A Boston Dynamics-manufactured robot took centre stage in front of an enthusiastic crowd at a futures forum organised last week by the South West Development Commission in support of career opportunities and industry needs.
The South West Advanced Manufacturing Robotics Education Forum highlighted how robotics and automation is transforming industry and influencing the education curriculum.
SWDC chief executive officer Mellisa Teede said the event created a buzz amongst attendees, including students from Bunbury and Newton Moore senior high schools, who were given a glimpse into the latest developments in technology and further education.
“Fostering innovation in fields such as robotics and automation will assist industries including the advanced manufacturing sector to remain competitive in an increasingly globalised environment,” Ms Teede said.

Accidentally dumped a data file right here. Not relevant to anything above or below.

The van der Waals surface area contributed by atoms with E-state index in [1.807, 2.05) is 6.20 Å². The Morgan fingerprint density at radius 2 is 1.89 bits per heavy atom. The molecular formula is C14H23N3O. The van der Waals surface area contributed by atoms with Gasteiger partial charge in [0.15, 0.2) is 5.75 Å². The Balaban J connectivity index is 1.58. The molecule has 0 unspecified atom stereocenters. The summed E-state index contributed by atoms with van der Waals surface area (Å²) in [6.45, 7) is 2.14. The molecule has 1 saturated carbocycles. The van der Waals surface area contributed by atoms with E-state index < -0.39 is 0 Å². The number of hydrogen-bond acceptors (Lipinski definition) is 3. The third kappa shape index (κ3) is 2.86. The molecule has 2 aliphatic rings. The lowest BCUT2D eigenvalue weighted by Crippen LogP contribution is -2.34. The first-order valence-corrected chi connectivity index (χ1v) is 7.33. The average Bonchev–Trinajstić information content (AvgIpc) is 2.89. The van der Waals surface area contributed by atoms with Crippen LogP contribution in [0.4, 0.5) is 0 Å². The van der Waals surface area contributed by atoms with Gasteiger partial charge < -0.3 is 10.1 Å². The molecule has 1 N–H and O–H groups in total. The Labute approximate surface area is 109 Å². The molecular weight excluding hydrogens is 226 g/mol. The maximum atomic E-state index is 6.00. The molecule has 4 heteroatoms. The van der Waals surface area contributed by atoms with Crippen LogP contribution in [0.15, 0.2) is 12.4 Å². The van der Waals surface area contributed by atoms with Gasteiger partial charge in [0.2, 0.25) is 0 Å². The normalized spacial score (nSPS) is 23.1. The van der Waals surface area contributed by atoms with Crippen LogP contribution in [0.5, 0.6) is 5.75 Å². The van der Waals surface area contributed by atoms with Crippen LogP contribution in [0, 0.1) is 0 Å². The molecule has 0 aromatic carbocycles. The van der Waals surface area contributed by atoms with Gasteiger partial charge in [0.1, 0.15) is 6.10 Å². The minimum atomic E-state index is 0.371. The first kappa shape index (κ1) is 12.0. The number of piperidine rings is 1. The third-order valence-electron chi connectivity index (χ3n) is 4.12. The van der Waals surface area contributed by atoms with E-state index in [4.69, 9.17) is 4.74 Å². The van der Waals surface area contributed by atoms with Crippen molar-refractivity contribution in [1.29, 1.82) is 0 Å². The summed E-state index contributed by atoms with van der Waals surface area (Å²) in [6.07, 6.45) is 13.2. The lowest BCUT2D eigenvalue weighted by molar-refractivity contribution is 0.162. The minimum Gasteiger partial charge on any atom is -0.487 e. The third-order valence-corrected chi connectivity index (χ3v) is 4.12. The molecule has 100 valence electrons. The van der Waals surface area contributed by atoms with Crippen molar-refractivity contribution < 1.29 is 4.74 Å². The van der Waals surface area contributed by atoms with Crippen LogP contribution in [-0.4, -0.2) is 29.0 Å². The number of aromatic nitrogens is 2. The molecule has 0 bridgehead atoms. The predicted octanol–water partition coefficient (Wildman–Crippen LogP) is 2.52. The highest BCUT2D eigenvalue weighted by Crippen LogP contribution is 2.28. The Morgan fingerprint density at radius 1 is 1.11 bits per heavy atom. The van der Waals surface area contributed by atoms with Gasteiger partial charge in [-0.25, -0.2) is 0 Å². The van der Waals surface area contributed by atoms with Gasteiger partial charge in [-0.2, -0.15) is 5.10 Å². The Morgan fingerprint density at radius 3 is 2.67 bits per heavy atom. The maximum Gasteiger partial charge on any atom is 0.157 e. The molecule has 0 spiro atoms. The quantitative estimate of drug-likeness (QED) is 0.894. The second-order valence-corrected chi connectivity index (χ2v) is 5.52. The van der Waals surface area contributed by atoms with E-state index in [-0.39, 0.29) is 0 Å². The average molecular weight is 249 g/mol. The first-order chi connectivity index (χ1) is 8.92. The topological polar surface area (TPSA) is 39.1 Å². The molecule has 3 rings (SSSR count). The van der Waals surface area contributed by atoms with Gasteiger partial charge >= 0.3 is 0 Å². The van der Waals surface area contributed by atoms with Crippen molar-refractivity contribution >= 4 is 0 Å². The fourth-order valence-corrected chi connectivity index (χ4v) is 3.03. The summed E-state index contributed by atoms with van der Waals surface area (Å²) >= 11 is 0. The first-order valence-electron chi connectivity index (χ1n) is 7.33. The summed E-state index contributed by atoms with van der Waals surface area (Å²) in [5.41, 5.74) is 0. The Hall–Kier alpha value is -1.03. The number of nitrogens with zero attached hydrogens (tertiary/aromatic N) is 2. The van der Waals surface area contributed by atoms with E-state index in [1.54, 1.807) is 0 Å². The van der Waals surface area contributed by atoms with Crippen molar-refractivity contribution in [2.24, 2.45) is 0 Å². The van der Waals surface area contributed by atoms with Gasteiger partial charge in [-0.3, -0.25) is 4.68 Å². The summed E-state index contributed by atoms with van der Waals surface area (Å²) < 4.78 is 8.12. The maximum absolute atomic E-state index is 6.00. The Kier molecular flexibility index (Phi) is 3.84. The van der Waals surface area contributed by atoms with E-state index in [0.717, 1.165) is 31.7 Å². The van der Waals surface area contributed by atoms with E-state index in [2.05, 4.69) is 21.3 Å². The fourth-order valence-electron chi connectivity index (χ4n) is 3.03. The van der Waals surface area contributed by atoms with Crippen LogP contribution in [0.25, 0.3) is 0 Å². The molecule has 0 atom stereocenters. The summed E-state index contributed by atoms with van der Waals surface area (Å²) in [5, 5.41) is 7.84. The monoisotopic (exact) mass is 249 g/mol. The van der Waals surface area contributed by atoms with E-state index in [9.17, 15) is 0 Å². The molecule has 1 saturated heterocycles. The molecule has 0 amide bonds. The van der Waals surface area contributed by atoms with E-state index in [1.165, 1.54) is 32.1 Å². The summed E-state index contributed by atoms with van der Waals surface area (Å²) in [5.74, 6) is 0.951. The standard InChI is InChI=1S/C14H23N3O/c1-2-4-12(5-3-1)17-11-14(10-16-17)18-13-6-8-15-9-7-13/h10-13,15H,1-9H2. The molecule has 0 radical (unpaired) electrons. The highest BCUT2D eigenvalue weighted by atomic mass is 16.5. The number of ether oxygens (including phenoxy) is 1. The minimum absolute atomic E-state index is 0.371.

“This event was a great step towards helping to prepare our education, training and workplaces for the future, where there is a more diversified economy with exciting new career options.
“Robotics doesn’t mean there aren’t jobs for people, it means different jobs and more opportunities for humans to use robots in their work including circumstances where work may be considered ‘dull, dirty and dangerous’.
“We were thrilled to see the level of interest from educators and industry as well as students – there are exciting opportunities on our doorstep.
“We look forward to working with educators and industry going forward as we collaborate on equipping young residents of the region with the skills for the jobs of the future.”
Feature presentations were given by Woodside, Siemens, Edith Cowan University and The Chamber of Minerals and Energy of Western Australia. Bunbury MLA Don Punch provided an opening address.
SWDC is leading efforts to build the case for a South West Advanced Manufacturing and Technology Hub (SW AMTECH) in Bunbury Geographe.
Paxon Group have been contracted to deliver a preliminary assessment report into the viability of the proposed facility.
The report is the first step to producing a full feasibility and business case for the concept.
It is expected a common user facility arrangement would provide local access to infrastructure, technology, training, education and research for the purpose of affording local businesses the edge when competing for contracts in the global marketplace.